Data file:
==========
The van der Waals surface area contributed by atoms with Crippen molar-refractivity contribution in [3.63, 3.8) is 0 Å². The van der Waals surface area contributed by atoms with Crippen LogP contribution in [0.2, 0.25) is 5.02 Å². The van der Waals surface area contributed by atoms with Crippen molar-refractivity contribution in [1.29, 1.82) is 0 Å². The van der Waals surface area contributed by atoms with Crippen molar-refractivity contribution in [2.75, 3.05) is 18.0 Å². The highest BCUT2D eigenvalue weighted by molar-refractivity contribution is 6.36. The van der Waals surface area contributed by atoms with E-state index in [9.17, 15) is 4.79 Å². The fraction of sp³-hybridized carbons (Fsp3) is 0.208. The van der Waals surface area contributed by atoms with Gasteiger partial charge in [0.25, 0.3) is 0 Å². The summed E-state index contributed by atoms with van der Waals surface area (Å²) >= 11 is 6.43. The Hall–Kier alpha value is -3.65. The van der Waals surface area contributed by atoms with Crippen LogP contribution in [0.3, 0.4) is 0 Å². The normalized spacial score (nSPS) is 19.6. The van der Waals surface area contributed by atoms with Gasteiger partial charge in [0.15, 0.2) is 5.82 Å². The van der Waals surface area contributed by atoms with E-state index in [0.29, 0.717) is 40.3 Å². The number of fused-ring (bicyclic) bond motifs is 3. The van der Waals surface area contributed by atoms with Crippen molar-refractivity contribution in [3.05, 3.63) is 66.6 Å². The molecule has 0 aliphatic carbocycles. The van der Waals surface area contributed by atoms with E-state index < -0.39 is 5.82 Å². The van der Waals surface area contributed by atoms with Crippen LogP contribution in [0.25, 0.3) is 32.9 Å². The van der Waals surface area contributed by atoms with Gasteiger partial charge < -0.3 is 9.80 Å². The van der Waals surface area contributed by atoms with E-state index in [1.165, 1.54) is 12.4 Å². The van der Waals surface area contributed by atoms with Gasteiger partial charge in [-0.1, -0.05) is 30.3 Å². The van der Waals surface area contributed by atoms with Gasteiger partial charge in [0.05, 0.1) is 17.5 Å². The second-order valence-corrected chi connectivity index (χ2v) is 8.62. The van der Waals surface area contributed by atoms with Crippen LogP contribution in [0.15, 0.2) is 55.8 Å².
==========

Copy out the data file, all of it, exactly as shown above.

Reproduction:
The van der Waals surface area contributed by atoms with Crippen molar-refractivity contribution in [3.63, 3.8) is 0 Å². The van der Waals surface area contributed by atoms with Crippen LogP contribution in [0.2, 0.25) is 5.02 Å². The van der Waals surface area contributed by atoms with Crippen molar-refractivity contribution in [1.29, 1.82) is 0 Å². The van der Waals surface area contributed by atoms with Crippen molar-refractivity contribution in [2.75, 3.05) is 18.0 Å². The highest BCUT2D eigenvalue weighted by molar-refractivity contribution is 6.36. The van der Waals surface area contributed by atoms with E-state index in [9.17, 15) is 4.79 Å². The fraction of sp³-hybridized carbons (Fsp3) is 0.208. The van der Waals surface area contributed by atoms with Gasteiger partial charge in [0.25, 0.3) is 0 Å². The summed E-state index contributed by atoms with van der Waals surface area (Å²) >= 11 is 6.43. The Hall–Kier alpha value is -3.65. The van der Waals surface area contributed by atoms with Crippen LogP contribution in [0.3, 0.4) is 0 Å². The normalized spacial score (nSPS) is 19.6. The van der Waals surface area contributed by atoms with Gasteiger partial charge in [0.15, 0.2) is 5.82 Å². The van der Waals surface area contributed by atoms with E-state index in [0.29, 0.717) is 40.3 Å². The number of fused-ring (bicyclic) bond motifs is 3. The van der Waals surface area contributed by atoms with Crippen molar-refractivity contribution in [3.05, 3.63) is 66.6 Å². The molecule has 0 aliphatic carbocycles. The van der Waals surface area contributed by atoms with E-state index < -0.39 is 5.82 Å². The van der Waals surface area contributed by atoms with Crippen LogP contribution in [0.25, 0.3) is 32.9 Å². The van der Waals surface area contributed by atoms with Gasteiger partial charge < -0.3 is 9.80 Å². The van der Waals surface area contributed by atoms with E-state index in [1.165, 1.54) is 12.4 Å². The van der Waals surface area contributed by atoms with Gasteiger partial charge in [-0.1, -0.05) is 30.3 Å². The van der Waals surface area contributed by atoms with Gasteiger partial charge in [0.05, 0.1) is 17.5 Å². The second-order valence-corrected chi connectivity index (χ2v) is 8.62. The van der Waals surface area contributed by atoms with Crippen LogP contribution in [0.15, 0.2) is 55.8 Å².